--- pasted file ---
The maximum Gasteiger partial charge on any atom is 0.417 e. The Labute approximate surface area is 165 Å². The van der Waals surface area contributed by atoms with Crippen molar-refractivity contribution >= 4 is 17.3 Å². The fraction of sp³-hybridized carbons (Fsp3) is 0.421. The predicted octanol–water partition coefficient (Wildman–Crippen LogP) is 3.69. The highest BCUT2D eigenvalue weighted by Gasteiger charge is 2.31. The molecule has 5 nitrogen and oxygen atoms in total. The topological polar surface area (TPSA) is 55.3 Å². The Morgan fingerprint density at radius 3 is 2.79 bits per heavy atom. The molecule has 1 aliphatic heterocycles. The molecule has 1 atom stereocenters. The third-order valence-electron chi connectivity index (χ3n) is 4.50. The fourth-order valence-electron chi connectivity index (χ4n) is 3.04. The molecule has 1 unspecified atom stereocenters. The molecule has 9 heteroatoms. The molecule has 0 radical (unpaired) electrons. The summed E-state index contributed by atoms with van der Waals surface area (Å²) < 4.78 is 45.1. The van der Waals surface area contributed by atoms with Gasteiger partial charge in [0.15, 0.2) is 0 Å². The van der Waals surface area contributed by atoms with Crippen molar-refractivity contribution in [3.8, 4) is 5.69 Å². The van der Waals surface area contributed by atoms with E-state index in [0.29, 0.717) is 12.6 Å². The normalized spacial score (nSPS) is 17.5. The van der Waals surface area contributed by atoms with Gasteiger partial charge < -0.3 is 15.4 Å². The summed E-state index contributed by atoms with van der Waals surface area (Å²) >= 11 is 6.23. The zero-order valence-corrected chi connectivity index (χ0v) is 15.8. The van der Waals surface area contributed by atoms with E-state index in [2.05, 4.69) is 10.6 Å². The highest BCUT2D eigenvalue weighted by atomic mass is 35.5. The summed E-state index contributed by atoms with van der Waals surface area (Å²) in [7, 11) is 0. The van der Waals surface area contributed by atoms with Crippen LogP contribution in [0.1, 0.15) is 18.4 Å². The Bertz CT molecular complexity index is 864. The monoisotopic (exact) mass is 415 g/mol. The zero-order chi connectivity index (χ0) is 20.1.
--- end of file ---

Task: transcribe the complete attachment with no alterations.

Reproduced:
The maximum Gasteiger partial charge on any atom is 0.417 e. The Labute approximate surface area is 165 Å². The van der Waals surface area contributed by atoms with Crippen molar-refractivity contribution >= 4 is 17.3 Å². The fraction of sp³-hybridized carbons (Fsp3) is 0.421. The predicted octanol–water partition coefficient (Wildman–Crippen LogP) is 3.69. The highest BCUT2D eigenvalue weighted by Gasteiger charge is 2.31. The molecule has 5 nitrogen and oxygen atoms in total. The topological polar surface area (TPSA) is 55.3 Å². The Morgan fingerprint density at radius 3 is 2.79 bits per heavy atom. The molecule has 1 aliphatic heterocycles. The molecule has 1 atom stereocenters. The third-order valence-electron chi connectivity index (χ3n) is 4.50. The fourth-order valence-electron chi connectivity index (χ4n) is 3.04. The molecule has 1 unspecified atom stereocenters. The molecule has 9 heteroatoms. The molecule has 0 radical (unpaired) electrons. The summed E-state index contributed by atoms with van der Waals surface area (Å²) < 4.78 is 45.1. The van der Waals surface area contributed by atoms with Gasteiger partial charge in [0.15, 0.2) is 0 Å². The van der Waals surface area contributed by atoms with Crippen molar-refractivity contribution in [3.8, 4) is 5.69 Å². The van der Waals surface area contributed by atoms with E-state index in [0.29, 0.717) is 12.6 Å². The normalized spacial score (nSPS) is 17.5. The van der Waals surface area contributed by atoms with Gasteiger partial charge < -0.3 is 15.4 Å². The summed E-state index contributed by atoms with van der Waals surface area (Å²) >= 11 is 6.23. The zero-order valence-corrected chi connectivity index (χ0v) is 15.8. The van der Waals surface area contributed by atoms with E-state index in [2.05, 4.69) is 10.6 Å². The highest BCUT2D eigenvalue weighted by atomic mass is 35.5. The summed E-state index contributed by atoms with van der Waals surface area (Å²) in [7, 11) is 0. The van der Waals surface area contributed by atoms with Crippen LogP contribution in [0.1, 0.15) is 18.4 Å². The Bertz CT molecular complexity index is 864. The monoisotopic (exact) mass is 415 g/mol. The zero-order chi connectivity index (χ0) is 20.1.